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The newest trend in residential water heating is the tankless water heater. It is called “tankless” because that’s exactly what it is.
Instead of having a water tank that is being constantly heated and waiting for use, tankless water heaters only run when they are needed.
Heating the water instantly through the pipes doesn’t leave water sitting in a tank waiting to be emptied.
The Advantages of a Tankless Water Heater
There are many advantages to having a tankless water heater. Although it’s initially much more expensive than the tank version, the cost that you pay upfront might be well worth it for all the advantages you will reap from using one.
They Supply Endless Heated Water
Unlike a water heater that fills and empties, a tankless water heater heats at the source of the water supply.
When you have a water tank, at some point you are going to run out of hot water if you empty it and it hasn’t had time to refill. With a tankless option that isn’t ever the case. You can have hot water all day long.
The US Department of Energy estimates that using a tankless water heater fueled by gas saves about an average of $108 annually, and if it is run by electricity, it can save you about $44 a year.
Although that might not seem like a lot, if you have a large home, the cost difference can be significant. And if you are running more than one tank to keep up with high demand, then the savings are doubled.
Since you aren’t always running gas to keep your water tank heated, tankless water heaters are more eco-friendly.
They also don’t require as much electricity and are more energy-efficient. If you want to decrease your carbon footprint, tankless versions are the way to go.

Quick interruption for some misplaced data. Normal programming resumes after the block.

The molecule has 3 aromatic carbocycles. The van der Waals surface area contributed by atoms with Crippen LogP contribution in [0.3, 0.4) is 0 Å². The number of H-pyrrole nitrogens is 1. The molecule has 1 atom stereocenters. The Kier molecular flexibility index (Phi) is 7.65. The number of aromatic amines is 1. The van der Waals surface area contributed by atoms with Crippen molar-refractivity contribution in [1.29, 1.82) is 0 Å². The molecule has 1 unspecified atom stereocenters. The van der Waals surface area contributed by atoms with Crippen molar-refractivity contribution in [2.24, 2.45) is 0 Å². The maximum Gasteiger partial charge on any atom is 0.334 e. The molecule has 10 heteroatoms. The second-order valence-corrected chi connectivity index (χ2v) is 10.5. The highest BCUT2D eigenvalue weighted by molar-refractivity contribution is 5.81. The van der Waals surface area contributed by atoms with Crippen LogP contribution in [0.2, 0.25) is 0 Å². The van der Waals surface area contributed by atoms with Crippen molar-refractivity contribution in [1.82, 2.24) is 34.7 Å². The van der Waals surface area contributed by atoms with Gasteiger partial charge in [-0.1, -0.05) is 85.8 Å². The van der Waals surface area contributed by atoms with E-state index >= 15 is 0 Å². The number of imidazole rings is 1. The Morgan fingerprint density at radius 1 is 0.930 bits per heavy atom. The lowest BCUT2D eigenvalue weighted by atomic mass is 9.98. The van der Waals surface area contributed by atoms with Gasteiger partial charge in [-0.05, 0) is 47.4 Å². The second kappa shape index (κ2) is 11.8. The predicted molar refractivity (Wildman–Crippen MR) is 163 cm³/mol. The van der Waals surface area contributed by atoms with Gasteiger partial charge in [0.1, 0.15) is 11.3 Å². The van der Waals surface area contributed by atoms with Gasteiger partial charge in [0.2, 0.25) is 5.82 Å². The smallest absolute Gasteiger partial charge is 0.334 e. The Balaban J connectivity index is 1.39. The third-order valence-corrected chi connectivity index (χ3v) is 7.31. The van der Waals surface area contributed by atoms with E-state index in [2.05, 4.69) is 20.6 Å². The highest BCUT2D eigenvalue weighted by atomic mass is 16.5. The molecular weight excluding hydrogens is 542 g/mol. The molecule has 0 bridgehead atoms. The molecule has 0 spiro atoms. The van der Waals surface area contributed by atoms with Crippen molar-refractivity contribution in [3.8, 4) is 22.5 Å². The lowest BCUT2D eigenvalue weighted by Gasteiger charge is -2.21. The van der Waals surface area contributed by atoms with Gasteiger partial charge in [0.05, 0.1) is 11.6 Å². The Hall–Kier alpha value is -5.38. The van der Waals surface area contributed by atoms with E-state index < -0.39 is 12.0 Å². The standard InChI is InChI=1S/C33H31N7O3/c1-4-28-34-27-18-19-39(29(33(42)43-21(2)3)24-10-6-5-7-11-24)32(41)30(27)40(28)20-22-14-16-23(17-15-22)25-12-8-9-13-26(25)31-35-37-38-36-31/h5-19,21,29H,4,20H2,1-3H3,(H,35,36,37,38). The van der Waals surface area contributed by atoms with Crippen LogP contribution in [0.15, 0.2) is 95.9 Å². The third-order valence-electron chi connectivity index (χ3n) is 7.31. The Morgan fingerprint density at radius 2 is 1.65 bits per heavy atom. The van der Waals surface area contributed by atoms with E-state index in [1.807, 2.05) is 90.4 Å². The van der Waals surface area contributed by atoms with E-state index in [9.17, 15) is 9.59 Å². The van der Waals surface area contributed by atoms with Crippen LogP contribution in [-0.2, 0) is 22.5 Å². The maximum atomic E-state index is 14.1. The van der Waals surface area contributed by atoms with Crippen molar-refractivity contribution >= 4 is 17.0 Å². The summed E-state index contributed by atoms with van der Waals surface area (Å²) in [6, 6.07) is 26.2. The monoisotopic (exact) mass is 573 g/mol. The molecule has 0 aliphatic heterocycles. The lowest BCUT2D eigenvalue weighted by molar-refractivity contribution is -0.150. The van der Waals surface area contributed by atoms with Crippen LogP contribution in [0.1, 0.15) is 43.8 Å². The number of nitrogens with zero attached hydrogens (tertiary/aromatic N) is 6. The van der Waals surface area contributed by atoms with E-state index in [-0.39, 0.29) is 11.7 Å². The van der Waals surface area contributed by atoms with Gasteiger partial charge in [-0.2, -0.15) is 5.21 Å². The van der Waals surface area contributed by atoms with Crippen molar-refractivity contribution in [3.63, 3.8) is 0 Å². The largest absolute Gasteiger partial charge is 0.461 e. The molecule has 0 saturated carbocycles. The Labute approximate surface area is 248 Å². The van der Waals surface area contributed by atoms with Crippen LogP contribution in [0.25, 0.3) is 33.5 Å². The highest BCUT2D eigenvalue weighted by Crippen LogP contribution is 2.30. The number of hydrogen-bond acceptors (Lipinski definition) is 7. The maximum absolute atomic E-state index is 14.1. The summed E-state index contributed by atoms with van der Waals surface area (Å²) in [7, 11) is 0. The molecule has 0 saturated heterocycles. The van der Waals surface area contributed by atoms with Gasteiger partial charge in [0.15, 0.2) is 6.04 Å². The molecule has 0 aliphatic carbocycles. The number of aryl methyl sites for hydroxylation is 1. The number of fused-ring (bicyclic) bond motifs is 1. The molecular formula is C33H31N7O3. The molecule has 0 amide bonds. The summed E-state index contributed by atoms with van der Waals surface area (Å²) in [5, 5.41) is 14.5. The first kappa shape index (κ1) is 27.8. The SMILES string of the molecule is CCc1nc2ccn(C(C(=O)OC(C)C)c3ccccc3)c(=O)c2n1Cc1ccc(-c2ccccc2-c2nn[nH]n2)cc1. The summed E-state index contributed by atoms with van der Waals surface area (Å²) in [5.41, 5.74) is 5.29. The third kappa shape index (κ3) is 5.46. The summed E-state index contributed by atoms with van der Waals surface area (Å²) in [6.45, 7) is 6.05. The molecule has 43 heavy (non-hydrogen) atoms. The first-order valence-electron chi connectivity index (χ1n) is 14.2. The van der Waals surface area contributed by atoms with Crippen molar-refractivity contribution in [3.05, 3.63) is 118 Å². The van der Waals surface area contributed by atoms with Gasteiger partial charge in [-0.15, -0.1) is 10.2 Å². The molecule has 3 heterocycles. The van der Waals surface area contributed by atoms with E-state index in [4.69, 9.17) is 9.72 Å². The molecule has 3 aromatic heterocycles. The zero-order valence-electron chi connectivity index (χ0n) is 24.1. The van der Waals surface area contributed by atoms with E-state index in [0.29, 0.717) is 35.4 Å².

Water tanks also take up less space when they don’t work anymore. Imagine how much space the water tanks of the past are now wasting in landfills around the nation. The tankless kind is easier to dispose of.
They Have a Longer Warranty
Tankless water heaters typically last longer and come with a longer warranty than their tank counterparts. The average tankless water heater will have a warranty of up to 15 years, while the water tank typically is only warranted for about 6.
Water Isn’t Sitting in the Tank With Sediment
When water sits in a tank, it isn’t unusual for it to start forming sentiment at the bottom of the reservoir. That isn’t healthy for anyone to use. It is also more likely that it will need to be emptied and refilled frequently to keep the water fresh.
If you have water constantly sitting at the bottom of a water tank, the water can be full of minerals and built-up contaminants that aren’t healthy at all.
Which Is Better, Electric, or Gas?
If you are going to install a tankless water heater, you might be stuck purchasing gas or electricity depending on what kind of supply line you already have available. But if you are going to invest in a tankless water heater, it might behoove you to have an electric line put in.
Electric tankless heaters are about 99% more efficient than their gas counterparts. Unfortunately, they don’t qualify for the Energy Star rating, so you can’t get a rebate for installing them in your home.
If you choose to have a gas-generated tankless heater, then it will qualify for a rebate. You get a $300 rebate when you have one installed if you follow through with filling out the paperwork – so that is a money-back right from the start.
Depending on the size of your home and the number of people in it, installing a tankless water heater might really pay off in the long run. It is not only more Eco-friendly – it might also be friendlier to your wallet.
If you are interested in having a tankless water heater installed, call a professional plumber to find out what the installation costs are to determine whether it is a good fit for your home.